National Weather Summary for Tuesday, October 10, 2017
by David Moran, on Oct 10, 2017 10:22:49 AM
A cold front moving through the Mid Mississippi Valley will be the focus for the development of thunderstorms on Tuesday.
- Thunderstorms for the Mid Mississippi Valley on Tuesday
- Elevated Winds Tuesday for the Western Gulf of Mexico
- Risk for Thunderstorms across the Southeast on Wednesday
- Tropical Update
Thunderstorms for the Mid Mississippi Valley on Tuesday
A cold front is forecast to track to the east throughout the afternoon and evening over the region. With warming temperatures and increasing moisture, some instability will build along and ahead of the cold front. A weak trough will provide upper level support, allowing a risk of strong to severe thunderstorms during the afternoon and evening. Thunderstorms will likely be supercells or organized thunderstorm clusters. Due to the weak wind shear leading to the potential for supercells, there will be a low risk for tornadoes, along with a risk for damaging winds.
Major Cities in Region: Jonesboro, AR, St. Louis, MO, Evansville, IN
Elevated Winds Tuesday for the Western Gulf of Mexico
A cold front will move across the western Gulf of Mexico late this morning into the early afternoon. Behind the front, winds are forecast to shift to the north and increase to 20-30 knots with gusts in excess of 35 knots. Winds will subside by late evening.
Risk for Thunderstorms across the Southeast on Wednesday
The threat for a few strong thunderstorms will shift into the Southeast on Wednesday as a cold front continues eastward. Widely scattered showers and thunderstorms should develop across the Southeast during the afternoon. Some of this activity may become strong with the primary hazard being strong to damaging winds. The threat will likely diminish during the early evening.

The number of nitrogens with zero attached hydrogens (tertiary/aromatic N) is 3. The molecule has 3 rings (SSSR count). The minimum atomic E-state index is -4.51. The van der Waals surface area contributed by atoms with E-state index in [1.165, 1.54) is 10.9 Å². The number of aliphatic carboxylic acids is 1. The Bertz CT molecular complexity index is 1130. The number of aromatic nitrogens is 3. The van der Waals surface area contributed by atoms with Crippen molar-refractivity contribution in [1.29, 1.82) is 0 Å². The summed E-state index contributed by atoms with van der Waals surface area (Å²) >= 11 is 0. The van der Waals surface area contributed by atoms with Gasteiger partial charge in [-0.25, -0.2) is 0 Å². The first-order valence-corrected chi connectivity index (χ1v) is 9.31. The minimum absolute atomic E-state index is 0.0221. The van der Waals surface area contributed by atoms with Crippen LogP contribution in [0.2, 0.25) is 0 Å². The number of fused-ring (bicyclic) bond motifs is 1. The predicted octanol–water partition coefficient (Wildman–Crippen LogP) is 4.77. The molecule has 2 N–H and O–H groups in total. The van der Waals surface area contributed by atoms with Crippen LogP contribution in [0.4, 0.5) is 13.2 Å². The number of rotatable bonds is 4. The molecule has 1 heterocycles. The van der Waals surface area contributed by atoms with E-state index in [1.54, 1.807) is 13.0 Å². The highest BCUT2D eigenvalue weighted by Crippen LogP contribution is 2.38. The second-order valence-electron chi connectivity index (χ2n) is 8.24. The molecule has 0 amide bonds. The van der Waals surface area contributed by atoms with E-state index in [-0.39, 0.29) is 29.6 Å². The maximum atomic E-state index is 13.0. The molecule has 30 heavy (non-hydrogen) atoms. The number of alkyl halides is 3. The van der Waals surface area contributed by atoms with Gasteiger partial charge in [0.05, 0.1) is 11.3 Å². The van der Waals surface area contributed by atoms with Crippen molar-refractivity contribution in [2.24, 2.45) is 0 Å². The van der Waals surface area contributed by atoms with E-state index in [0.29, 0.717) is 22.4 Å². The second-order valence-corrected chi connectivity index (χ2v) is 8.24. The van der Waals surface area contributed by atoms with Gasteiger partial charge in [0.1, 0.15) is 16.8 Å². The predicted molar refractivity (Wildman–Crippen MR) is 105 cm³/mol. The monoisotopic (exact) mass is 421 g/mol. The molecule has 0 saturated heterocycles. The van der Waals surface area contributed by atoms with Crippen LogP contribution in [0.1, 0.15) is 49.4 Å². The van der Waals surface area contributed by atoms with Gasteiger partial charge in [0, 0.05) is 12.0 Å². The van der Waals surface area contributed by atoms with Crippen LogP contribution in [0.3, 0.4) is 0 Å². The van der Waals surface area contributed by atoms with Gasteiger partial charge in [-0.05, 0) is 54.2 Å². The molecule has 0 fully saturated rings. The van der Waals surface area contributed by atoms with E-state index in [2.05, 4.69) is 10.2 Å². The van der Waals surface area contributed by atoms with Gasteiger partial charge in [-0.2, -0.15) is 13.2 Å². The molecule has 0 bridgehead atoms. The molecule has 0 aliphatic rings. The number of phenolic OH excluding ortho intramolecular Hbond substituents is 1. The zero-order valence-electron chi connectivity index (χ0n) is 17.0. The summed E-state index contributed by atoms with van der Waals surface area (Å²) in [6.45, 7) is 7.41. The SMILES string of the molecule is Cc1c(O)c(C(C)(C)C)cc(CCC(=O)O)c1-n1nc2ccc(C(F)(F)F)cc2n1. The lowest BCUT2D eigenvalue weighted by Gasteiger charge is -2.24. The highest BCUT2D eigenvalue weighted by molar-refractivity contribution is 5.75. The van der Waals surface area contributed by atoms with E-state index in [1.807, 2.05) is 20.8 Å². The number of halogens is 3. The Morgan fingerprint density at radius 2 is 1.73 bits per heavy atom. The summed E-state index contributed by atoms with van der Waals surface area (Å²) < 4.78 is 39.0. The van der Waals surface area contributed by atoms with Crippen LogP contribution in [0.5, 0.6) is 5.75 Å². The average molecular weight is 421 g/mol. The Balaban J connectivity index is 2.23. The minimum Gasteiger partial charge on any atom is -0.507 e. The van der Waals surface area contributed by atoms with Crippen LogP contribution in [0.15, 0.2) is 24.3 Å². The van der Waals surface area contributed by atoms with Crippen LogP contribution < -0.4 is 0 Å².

Major Cities in Region: Birmingham, AL, Atlanta, GA, Knoxville, TN, Raleigh, NC, Washington, DC
SPC Convective Outlook for Wednesday
Tropical Storm Ophelia is 790 miles west-southwest of the Azores and is moving southeastward at 3 mph. This motion is expected to continue for the next day or two. Maximum sustained winds are at 50 mph with higher gusts. Gradual strengthening is forecast and Ophelia is expected to become a hurricane by Wednesday.
Enhanced Infrared Tropical Satellite
A Look Ahead
Model guidance continues to agree that a strong area of low pressure will develop across the Central Plains on Saturday which will allow a frontal boundary to stall over the Midwest into the Great Lakes. Widespread showers and thunderstorms will likely develop along the front for much of the afternoon into the overnight hours. Rainfall amounts in excess of 3 inches with locally higher amounts are forecast. Confidence is low regarding totals and will likely be refined in the coming days.
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